The Tiger and the Cauldron(33)

Chapter 33

Doquz squatted in the shade of the battlements and covered her face with her hands.

‘Was that very foolish, Sabbah?’ she asked. ‘The man’s attitude infuriated me but I should not have reacted as I did.’

‘Foolish or not, they have gone, or will have gone soon,’ Hassan said. ‘Zanjani had only contempt for us, I think. From the moment of his arrival he was looking through his nose at everything around him.’

‘It’s not decided yet,’ Sabbah said. He had wandered across to the rim of the rock and beckoned to them.

Hassan went to join him. He looked over the edge at their departing guests who had gone scarcely any distance beyond the cleft on the western side. They had stopped and appeared to be arguing. Zanjani stood motionless. Fakhr was waving his arms excitedly, gesturing back at the summit, then at their regiment camped by the village, and finally pointing towards the south east. Hassan followed the direction of the Malik’s arm but a jagged rock shooting skywards on the left obscured his view. He could see below nothing but a swathe of green vegetation, darkening as it merged into the empty hills of the southern Alburz.

‘What are they saying, do you think?’ he enquired.

‘I cannot guess,’ said Sabbah. ‘It’s clear Zanjani is not used to being challenged, and here he’s being challenged for the second time this morning. I also think Fakhr was sympathetic to my point of view … and now I fancy something has caught his attention, something we cannot see from this position.’

‘The enemy force the Emir spoke of?’

‘I think not. He said two days away.’

‘He could be mistaken.’ Doquz got to her feet, wedged her toe in a crack in the obstructing rock and heaved herself up. ‘Riders are approaching from the river.’

‘How many?’ Sabbah turned.

‘Hardly a regiment, but they are in a hurry. Twice or thrice our own numbers, perhaps.’

‘A scouting expedition?’

Hassan could see them now. They were indeed a small party and they carried no pennons or identifying colours. Three riders rode in the van, the one in the centre much taller and broader than the others, and indeed the flanking riders on their long-limbed, sleek mounts seemed almost like children beside him. They drew closer, reached a fold in the hill and vanished from Hassan’s view.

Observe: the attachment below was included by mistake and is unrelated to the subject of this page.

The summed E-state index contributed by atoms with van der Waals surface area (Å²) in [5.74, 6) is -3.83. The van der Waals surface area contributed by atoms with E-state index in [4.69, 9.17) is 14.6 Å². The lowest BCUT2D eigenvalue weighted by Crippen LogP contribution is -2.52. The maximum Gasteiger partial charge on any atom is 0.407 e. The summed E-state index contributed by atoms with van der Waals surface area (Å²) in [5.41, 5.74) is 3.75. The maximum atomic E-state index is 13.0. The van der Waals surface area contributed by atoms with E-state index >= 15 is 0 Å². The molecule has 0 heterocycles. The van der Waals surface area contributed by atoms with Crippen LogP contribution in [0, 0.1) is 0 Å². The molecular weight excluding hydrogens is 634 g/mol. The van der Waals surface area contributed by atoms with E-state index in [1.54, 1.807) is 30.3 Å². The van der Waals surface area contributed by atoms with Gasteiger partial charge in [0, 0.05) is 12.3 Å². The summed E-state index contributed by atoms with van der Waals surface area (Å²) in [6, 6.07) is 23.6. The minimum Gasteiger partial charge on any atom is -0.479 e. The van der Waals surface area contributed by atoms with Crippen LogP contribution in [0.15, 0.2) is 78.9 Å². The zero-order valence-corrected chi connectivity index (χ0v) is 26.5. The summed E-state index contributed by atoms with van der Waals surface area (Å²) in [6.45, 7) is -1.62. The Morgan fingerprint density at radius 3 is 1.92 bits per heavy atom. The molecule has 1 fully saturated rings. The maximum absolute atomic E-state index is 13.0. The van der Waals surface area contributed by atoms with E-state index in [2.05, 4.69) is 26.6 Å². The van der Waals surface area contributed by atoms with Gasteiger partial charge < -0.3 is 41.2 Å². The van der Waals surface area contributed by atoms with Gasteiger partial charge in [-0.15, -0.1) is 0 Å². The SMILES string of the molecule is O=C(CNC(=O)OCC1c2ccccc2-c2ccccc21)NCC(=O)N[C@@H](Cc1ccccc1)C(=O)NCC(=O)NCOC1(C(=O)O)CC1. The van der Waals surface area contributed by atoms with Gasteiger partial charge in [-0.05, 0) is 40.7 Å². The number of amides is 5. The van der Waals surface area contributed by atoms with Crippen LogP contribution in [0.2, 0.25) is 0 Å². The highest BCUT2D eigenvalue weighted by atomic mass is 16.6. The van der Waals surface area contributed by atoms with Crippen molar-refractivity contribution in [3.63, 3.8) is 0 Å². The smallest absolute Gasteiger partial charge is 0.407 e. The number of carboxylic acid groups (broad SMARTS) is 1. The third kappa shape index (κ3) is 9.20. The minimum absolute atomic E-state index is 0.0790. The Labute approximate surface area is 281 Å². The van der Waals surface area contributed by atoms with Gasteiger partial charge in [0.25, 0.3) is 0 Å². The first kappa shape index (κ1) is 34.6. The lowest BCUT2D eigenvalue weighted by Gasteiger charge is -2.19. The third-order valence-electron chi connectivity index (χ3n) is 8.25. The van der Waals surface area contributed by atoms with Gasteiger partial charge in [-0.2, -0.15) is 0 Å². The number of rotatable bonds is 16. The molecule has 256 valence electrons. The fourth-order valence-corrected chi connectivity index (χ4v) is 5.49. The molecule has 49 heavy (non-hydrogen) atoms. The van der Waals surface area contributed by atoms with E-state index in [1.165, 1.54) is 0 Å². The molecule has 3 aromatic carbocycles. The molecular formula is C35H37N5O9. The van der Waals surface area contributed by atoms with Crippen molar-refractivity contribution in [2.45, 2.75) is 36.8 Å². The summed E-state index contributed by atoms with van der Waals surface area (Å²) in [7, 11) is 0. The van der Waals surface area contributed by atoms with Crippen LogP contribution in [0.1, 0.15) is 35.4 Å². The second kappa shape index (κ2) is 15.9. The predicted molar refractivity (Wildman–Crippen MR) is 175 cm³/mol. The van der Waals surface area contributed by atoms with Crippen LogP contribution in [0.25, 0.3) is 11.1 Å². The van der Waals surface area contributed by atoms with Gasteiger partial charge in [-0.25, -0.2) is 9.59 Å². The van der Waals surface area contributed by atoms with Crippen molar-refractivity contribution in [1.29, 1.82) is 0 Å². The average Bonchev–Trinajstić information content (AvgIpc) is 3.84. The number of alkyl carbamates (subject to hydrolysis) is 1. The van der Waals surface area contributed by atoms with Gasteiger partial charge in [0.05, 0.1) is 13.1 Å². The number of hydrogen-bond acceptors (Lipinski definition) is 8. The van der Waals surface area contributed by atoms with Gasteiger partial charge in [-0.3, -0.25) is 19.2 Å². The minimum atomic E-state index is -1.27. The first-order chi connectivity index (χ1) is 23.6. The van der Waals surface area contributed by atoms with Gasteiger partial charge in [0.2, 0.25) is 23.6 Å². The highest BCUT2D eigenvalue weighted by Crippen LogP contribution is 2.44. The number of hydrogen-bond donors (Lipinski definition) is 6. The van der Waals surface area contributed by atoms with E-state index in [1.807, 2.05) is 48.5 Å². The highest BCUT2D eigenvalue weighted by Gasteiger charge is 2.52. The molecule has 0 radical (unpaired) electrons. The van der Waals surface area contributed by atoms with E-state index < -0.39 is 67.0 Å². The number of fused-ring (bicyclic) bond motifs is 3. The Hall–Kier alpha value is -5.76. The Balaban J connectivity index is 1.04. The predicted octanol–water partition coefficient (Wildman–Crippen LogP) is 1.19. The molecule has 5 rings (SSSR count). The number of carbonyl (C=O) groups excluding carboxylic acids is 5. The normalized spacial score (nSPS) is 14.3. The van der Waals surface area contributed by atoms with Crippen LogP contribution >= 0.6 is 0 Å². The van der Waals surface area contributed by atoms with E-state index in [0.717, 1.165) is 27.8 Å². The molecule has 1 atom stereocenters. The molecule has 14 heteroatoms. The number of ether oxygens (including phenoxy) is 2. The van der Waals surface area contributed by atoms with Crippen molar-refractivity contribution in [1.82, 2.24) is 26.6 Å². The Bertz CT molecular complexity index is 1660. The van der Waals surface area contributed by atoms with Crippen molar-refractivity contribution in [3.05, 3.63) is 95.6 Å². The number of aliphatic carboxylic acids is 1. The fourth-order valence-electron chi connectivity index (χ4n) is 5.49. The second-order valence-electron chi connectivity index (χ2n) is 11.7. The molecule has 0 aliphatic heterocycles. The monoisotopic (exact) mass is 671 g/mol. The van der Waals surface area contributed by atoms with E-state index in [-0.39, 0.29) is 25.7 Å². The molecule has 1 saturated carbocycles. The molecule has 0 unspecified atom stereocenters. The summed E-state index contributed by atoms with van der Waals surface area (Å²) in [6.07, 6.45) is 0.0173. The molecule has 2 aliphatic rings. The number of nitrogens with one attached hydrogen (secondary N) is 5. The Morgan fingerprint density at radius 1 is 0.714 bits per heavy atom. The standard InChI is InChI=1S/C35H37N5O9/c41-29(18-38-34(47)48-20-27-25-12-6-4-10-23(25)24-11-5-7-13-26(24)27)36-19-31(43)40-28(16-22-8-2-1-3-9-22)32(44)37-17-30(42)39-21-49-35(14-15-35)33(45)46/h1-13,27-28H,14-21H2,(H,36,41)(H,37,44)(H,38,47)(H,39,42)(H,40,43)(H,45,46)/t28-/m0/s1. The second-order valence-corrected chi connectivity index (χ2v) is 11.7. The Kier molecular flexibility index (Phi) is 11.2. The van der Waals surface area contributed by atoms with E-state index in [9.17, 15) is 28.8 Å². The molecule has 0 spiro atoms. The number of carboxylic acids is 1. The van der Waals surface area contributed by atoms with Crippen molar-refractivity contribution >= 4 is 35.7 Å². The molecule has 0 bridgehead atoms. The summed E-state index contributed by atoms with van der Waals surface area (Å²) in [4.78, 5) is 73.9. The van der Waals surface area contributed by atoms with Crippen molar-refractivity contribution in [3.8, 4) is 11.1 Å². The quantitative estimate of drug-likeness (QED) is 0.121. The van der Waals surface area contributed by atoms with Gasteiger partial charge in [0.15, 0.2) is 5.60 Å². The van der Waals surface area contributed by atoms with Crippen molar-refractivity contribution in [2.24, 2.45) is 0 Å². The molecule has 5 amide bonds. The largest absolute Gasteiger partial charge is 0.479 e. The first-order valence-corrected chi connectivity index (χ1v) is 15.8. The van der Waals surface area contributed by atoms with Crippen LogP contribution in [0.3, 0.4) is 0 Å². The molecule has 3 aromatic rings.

From somewhere in the Emir’s encampment below a horn blared, then another. A gong clanged. Then silence hung over the rock. Hassan returned to Sabbah’s side. Zanjani and Fakhr too were out of sight and the road from the gorge was desolate.

The sun rose in the sky. The bowmen on the battlements relaxed but did not lay down their weapons. As it was the only measure of passing time at his disposal, Hassan watched the shadow of the jagged rock as it shrank in length and moved a few degrees to the left. No more than half an hour passed by his calculation, though it seemed much longer. Neither he nor Doquz had spoken. Sabbah had contented himself with an occasional grunt of impatience.

Suddenly, to the east of the village, the light flickered. Four riders emerged, two abreast, and cantered towards the cleft. They reached it and dismounted. With a surge of pleasure and surprise, Hassan recognised the two foremost as Ali and Fatima. They waved a greeting. Behind them came Fakhr ad-Din, and with him was a strongly built man wearing a general’s helmet and plume. The four disappeared into the cleft.

Hassan saw a change had come over Sabbah. The man whom he had seen only once before display any real emotion gave a great cry of joy, rushed to the gateway and disappeared over the edge of the rock. Minutes later, Hassan saw him, sometimes stumbling, sometimes running down the path.

Far below, Ali and Fatima emerged again into the sunlight, the general behind them and Fakhr now bringing up the rear. Sabbah reached them, and in a moment had seized the general by the shoulders. Then the two were hugging each other like reunited lovers.


‘Indeed, I remember you,’ said Doquz. She leaned back against the wall of the room they had chosen for its combination of light and cool. ‘Two or three winters you spent with us in Arran. But you have since been promoted, it seems … and my Buddhist brother has become a Muslim. ‘Tis a strange world!’